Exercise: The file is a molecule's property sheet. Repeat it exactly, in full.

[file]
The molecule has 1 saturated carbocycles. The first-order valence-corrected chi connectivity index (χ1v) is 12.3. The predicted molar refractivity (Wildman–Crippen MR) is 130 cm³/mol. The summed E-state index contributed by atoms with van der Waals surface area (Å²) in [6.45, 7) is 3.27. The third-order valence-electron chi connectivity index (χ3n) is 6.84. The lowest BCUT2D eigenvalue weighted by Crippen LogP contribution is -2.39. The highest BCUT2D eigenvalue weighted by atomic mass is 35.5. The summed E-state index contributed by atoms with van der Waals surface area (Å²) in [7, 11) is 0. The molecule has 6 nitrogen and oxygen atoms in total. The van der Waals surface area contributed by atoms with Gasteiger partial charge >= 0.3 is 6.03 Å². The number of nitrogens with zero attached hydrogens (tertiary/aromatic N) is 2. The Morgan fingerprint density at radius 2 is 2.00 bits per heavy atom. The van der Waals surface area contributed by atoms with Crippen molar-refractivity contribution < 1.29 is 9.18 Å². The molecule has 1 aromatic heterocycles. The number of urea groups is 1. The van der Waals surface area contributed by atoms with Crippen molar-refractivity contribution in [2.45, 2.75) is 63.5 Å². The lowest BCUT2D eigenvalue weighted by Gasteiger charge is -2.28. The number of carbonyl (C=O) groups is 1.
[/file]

The molecule has 1 saturated carbocycles. The first-order valence-corrected chi connectivity index (χ1v) is 12.3. The predicted molar refractivity (Wildman–Crippen MR) is 130 cm³/mol. The summed E-state index contributed by atoms with van der Waals surface area (Å²) in [6.45, 7) is 3.27. The third-order valence-electron chi connectivity index (χ3n) is 6.84. The lowest BCUT2D eigenvalue weighted by Crippen LogP contribution is -2.39. The highest BCUT2D eigenvalue weighted by atomic mass is 35.5. The summed E-state index contributed by atoms with van der Waals surface area (Å²) in [7, 11) is 0. The molecule has 6 nitrogen and oxygen atoms in total. The van der Waals surface area contributed by atoms with Gasteiger partial charge >= 0.3 is 6.03 Å². The number of nitrogens with zero attached hydrogens (tertiary/aromatic N) is 2. The Morgan fingerprint density at radius 2 is 2.00 bits per heavy atom. The van der Waals surface area contributed by atoms with Crippen molar-refractivity contribution < 1.29 is 9.18 Å². The molecule has 1 aromatic heterocycles. The number of urea groups is 1. The van der Waals surface area contributed by atoms with Crippen molar-refractivity contribution in [2.45, 2.75) is 63.5 Å². The lowest BCUT2D eigenvalue weighted by Gasteiger charge is -2.28. The number of carbonyl (C=O) groups is 1.